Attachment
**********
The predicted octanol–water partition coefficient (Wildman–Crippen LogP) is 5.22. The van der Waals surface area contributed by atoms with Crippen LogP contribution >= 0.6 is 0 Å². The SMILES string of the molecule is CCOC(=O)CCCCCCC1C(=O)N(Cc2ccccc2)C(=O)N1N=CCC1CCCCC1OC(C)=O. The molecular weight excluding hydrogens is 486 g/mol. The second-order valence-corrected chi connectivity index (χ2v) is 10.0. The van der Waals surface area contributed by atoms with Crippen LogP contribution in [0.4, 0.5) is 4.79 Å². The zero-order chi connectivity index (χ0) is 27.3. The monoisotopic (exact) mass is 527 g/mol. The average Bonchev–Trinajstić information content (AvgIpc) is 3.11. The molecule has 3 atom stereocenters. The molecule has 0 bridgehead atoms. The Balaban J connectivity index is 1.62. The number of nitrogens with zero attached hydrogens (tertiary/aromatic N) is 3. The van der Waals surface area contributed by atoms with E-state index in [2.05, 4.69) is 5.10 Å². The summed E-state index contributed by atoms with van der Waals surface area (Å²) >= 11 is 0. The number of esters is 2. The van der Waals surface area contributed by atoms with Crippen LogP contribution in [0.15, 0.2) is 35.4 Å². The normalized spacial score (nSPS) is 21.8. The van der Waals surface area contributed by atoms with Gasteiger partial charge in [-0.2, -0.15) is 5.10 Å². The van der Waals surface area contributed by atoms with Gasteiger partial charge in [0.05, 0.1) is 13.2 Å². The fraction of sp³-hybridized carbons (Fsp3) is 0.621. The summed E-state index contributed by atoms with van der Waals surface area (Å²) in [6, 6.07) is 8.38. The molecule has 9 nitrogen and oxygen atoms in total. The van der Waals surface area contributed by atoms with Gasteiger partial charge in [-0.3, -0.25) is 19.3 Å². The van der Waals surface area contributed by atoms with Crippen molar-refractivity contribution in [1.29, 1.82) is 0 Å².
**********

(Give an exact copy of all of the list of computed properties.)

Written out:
The predicted octanol–water partition coefficient (Wildman–Crippen LogP) is 5.22. The van der Waals surface area contributed by atoms with Crippen LogP contribution >= 0.6 is 0 Å². The SMILES string of the molecule is CCOC(=O)CCCCCCC1C(=O)N(Cc2ccccc2)C(=O)N1N=CCC1CCCCC1OC(C)=O. The molecular weight excluding hydrogens is 486 g/mol. The second-order valence-corrected chi connectivity index (χ2v) is 10.0. The van der Waals surface area contributed by atoms with Crippen LogP contribution in [0.4, 0.5) is 4.79 Å². The zero-order chi connectivity index (χ0) is 27.3. The monoisotopic (exact) mass is 527 g/mol. The average Bonchev–Trinajstić information content (AvgIpc) is 3.11. The molecule has 3 atom stereocenters. The molecule has 0 bridgehead atoms. The Balaban J connectivity index is 1.62. The number of nitrogens with zero attached hydrogens (tertiary/aromatic N) is 3. The van der Waals surface area contributed by atoms with E-state index in [2.05, 4.69) is 5.10 Å². The summed E-state index contributed by atoms with van der Waals surface area (Å²) >= 11 is 0. The number of esters is 2. The van der Waals surface area contributed by atoms with Crippen LogP contribution in [0.15, 0.2) is 35.4 Å². The normalized spacial score (nSPS) is 21.8. The van der Waals surface area contributed by atoms with Gasteiger partial charge in [-0.2, -0.15) is 5.10 Å². The van der Waals surface area contributed by atoms with Gasteiger partial charge in [0.05, 0.1) is 13.2 Å². The fraction of sp³-hybridized carbons (Fsp3) is 0.621. The summed E-state index contributed by atoms with van der Waals surface area (Å²) in [6, 6.07) is 8.38. The molecule has 9 nitrogen and oxygen atoms in total. The van der Waals surface area contributed by atoms with Gasteiger partial charge in [-0.3, -0.25) is 19.3 Å². The van der Waals surface area contributed by atoms with Crippen molar-refractivity contribution in [1.29, 1.82) is 0 Å².